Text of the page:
Isn’t that a terrible thing? Actually, I don’t think so.  In fact, I think acknowledging I have a “selfish” part — and, sometimes, doing what that part wants — is key to experiencing, and expressing, real compassion for people.

I Used To Be Such A Sweet, Sweet Thing

I used to act really nurturing and giving, all the time.  Whenever someone had a request or a problem, I was the first to volunteer my time and energy.  I can practically hear Alice Cooper now:  “I opened doors for little old ladies,” and so on.

But I eventually had a couple of disturbing realizations.  The first was that I expected praise for service I did, and felt upset when I didn’t get it.  Why would I care about receiving praise, I wondered, if I genuinely liked helping others?

Second, if someone — heaven forbid — criticized me in a way that suggested I was selfish, I got even angrier.  I couldn’t help but ask:  if I’m really such a 24-7 generous guy, why does it bother me when someone says I’m not?

Acting Caring Vs. Being Caring

Finally, it dawned on me that, at least sometimes, I wasn’t helping people because I enjoyed service.  Instead, I was doing it because I wanted to show people I wasn’t self-centered.  In other words, I did it because I didn’t want to experience the shame I felt when someone called me selfish.

I started wondering:  what if, on some level, I actually am selfish?  What would happen if I learned that there is, in fact, a part of me that thinks only of my wants?  Would I explode, implode, or be annihilated in some other messy way?  Probably not.

I noticed my body relaxed, and I sighed with relief, when I asked questions like these.  It was as if, to put on a benevolent mask for the world, I had to tighten some part of my body, and use up energy keeping that part tense.  Dropping the mask freed up that energy, and was a big relief.

I also saw that, the more relaxed I felt, the more I experienced real gratitude.  Life, I found, is more fun when I’m not trying to appease someone or protect myself from criticism.  From that genuinely grateful place, compassion for others comes more naturally.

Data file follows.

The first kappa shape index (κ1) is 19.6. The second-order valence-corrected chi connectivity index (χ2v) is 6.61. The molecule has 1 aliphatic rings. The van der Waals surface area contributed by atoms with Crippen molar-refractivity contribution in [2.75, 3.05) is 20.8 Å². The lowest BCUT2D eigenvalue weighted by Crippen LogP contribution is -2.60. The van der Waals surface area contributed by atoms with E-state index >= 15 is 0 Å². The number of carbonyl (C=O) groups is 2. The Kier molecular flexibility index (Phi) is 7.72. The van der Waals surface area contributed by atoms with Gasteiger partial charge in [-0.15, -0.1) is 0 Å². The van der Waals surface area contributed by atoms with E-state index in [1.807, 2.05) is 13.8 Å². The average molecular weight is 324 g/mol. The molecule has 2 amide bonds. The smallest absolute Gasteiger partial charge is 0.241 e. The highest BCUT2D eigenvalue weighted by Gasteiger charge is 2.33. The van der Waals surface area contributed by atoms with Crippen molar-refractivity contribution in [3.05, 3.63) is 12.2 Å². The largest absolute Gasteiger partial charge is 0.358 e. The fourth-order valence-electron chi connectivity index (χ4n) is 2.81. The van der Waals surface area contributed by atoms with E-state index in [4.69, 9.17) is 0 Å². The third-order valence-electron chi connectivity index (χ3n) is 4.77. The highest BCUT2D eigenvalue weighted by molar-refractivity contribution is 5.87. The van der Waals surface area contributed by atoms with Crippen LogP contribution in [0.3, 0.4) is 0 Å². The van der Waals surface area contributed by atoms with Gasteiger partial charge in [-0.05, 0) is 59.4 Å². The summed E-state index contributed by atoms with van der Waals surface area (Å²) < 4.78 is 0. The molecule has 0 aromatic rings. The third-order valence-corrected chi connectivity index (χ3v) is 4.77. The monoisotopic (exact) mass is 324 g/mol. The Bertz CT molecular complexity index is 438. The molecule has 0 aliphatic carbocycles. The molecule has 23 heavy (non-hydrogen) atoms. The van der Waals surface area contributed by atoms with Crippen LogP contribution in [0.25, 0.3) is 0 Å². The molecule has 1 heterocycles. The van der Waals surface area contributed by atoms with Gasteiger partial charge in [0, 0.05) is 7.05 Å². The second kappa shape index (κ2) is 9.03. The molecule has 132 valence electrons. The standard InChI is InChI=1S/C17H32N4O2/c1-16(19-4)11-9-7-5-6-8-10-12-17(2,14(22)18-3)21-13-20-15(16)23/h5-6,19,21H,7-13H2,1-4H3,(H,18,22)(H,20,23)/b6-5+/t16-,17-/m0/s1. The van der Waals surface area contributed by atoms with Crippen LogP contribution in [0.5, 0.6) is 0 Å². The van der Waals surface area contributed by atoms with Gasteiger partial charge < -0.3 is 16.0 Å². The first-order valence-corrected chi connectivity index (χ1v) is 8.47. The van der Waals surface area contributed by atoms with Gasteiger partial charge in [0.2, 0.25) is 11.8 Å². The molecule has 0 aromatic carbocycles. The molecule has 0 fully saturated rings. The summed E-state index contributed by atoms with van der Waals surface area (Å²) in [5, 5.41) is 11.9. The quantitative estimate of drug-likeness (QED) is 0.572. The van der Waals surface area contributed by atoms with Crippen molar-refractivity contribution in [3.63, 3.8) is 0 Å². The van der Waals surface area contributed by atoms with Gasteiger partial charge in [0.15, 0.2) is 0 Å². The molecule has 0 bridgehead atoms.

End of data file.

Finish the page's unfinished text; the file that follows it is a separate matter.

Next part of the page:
In other words, interestingly enough, admitting there’s a part of me that doesn’t care actually releases and nourishes the part that does.

Everybody Is Everything

Why?  I think about it this way:  each person is like a prism – an object that breaks up a beam of light into the colors of the rainbow.  The colors represent every human character trait:  compassion, selfishness, love, anger, sadness, and so on.

Often, we decide we don’t like one of the colors — perhaps we’d rather not be blue (sad), red (angry), or something else.  So, we cover up the prism to keep others from seeing that color.  The trouble is that, when we block the prism, none of the colors can be seen — no part of us can be fully expressed in the world.

When I try to hide my “self-centered” part, it’s like I’m covering up my prism — “hiding my light under a bushel,” as the saying goes.  The result is that I can’t really bring my generous part into the world either.  If I want my compassion to fully show up, I need to let my selfishness make an appearance too.

With That, Some Gratitude

I want to thank two generous and, undoubtedly, totally unselfish souls for the gifts they gave me.  :)  Evita Ochel and Patricia Hamilton recently wrote warm and wonderful reviews of my audio course.  I hope you’ll check out their sites and enjoy what they bring to the world.